URCHN Arkipelago Speed up Lighting

Speed up Lighting

From URCHN Arkipelago


If you are lighting a shot in Cycles , things can seem unbearably slow, calculating the current frame can seem interminable, getting in the way of interactively placing lights. Lets try to speed this up through 3 main techniques:


In order to stay sane, jump back and forth between interactivity and speed, it is important to keep some organizational principles in mind. This is also really important if your shot will ever be touched by another person (hint: it will!) they will thank you for doing this. So will you if you have to work in the shot for a while.


Name Lights

Keep a good naming convention for everything you add, for lights:

  1. start all light names with the word light_ or lamp_ (be consistent) this will keep them together in the outliner. (Make sure you do the same for mesh lights)
  2. If the light is specific to an element/renderlayer put that after the light name, for intance light_gilga_ or light_background_ etc.
  3. finally, the function of the light e.g. light_gilga_fill_1 or so.
Name Layers and groups
  1. Of course renderlayers have names, you should make these meaningful i.e. not 'Renderlayer.001' but 'Character' or 'Background' or 'Train' or 'Paper Rim' etc.
  2. Scene Layers can be and should be named using the layernames addon (see tools)
  3. If you create groups you should probably name these usefully as well!


It can be useful to parent similar things to an empty with a good name, for instance all the lights_gilga_ you made earlier could be parented to one empty named lights_gilga. This makes them like 'folders' in the outliner, and allows shift-G select children for easy selection in the 3D view.


Alternately, you could group similar lights e.g. lights_gilga as a group. If you go to groups view in the outliner you can then see them in a folder like structure, and you can select them in the 3D View via shift-G -> Group

Scene Layers

Basically any Object you have is on a scene layer, the following conventions keep you sane:

  1. Use layernames to name your scene layers in a way that makes sense (also give them types) for instance 'gilgamesh' as the name of a layer, 'Character' as the type.
  2. Only place objects into layers that match the layer name (don't put the train in the gilgamesh layer, etc.)
  3. Don't mix lights and Objects if possible: Place lights for one layer's items into a different (named ) layer. for instance objects in 'gilgamesh' should have lights in 'gilgamesh lights'.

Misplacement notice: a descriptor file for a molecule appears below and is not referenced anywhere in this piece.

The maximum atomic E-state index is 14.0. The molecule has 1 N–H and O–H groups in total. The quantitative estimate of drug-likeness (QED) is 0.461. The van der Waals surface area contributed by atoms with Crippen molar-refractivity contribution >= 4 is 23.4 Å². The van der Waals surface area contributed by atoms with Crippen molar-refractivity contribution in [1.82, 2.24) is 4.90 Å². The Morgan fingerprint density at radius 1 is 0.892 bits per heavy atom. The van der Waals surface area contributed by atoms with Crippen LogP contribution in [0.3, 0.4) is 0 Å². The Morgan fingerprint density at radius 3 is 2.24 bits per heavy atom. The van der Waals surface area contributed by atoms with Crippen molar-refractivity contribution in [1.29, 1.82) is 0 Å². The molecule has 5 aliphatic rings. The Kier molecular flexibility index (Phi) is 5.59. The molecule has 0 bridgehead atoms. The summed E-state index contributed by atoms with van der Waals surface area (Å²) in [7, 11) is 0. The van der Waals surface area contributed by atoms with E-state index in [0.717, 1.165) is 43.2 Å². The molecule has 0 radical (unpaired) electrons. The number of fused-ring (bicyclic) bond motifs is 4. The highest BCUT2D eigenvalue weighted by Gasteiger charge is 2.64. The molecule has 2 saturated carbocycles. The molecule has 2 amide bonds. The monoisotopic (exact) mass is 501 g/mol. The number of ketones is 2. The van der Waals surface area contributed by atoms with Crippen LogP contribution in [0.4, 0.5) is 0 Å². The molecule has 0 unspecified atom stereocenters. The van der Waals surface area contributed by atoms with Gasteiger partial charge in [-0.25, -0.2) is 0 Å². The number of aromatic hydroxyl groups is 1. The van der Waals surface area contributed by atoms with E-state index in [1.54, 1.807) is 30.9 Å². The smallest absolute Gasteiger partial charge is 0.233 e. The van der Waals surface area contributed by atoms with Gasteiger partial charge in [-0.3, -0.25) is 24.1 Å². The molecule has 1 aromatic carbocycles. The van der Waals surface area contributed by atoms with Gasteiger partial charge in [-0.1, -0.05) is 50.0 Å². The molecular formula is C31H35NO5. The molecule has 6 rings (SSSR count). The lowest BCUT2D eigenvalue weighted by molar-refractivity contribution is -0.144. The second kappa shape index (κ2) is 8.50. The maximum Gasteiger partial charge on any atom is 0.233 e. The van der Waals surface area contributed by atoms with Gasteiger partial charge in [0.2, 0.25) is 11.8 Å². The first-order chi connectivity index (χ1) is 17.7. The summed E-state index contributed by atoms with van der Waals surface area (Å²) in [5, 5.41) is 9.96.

Render Layers

Splitting similarly lit items into renderlayers can speed up your workflow in the following ways:

  1. Interactively light only one element of your scene at a time.
  2. exclude lighting and shading between renderlayers (there are no light groups in cycles yet)
  3. Prepare for compositing/think about it in advance

Lighting Workflow

Ok here is a preliminary step by step workflow for speeding up.

Speed settings

See settings below for some hints at speeding up rendering

Create Preliminary renderlayers

Start by making some renderlayers and placing your objects in them. They should be fairly course grained at this point (i.e. character/background/miground) or so and not very specific. Make sure you name them and your scene layers nicely.

Override materials

Create a simple material (we should make this a library item) Something like 30% grey diffuse with a little bit of glossy using fresnel mixing. override the renderlayer material with this one.

Placing Lights

Now start adding lights. Follow naming conventions above, and place them into their own scene layers (and add those to the appropriate renderlayers. You are focusing here on the placement, focus and spread of the lights , softness of the shadows etc. Intensity you can tweak later, but here you can arrive at basic lighting direction.

Materials On

Once we get into relative brightness, color, precise tweaking of lights we need to have materials/shaders and eventually textures. We have no current good way to break this down, but I propose here a tool (which should tie into our shader and texture nodes): This tool will/provides a selector:

  1. No Images: replace image inputs with single colors/values. requires shader tree support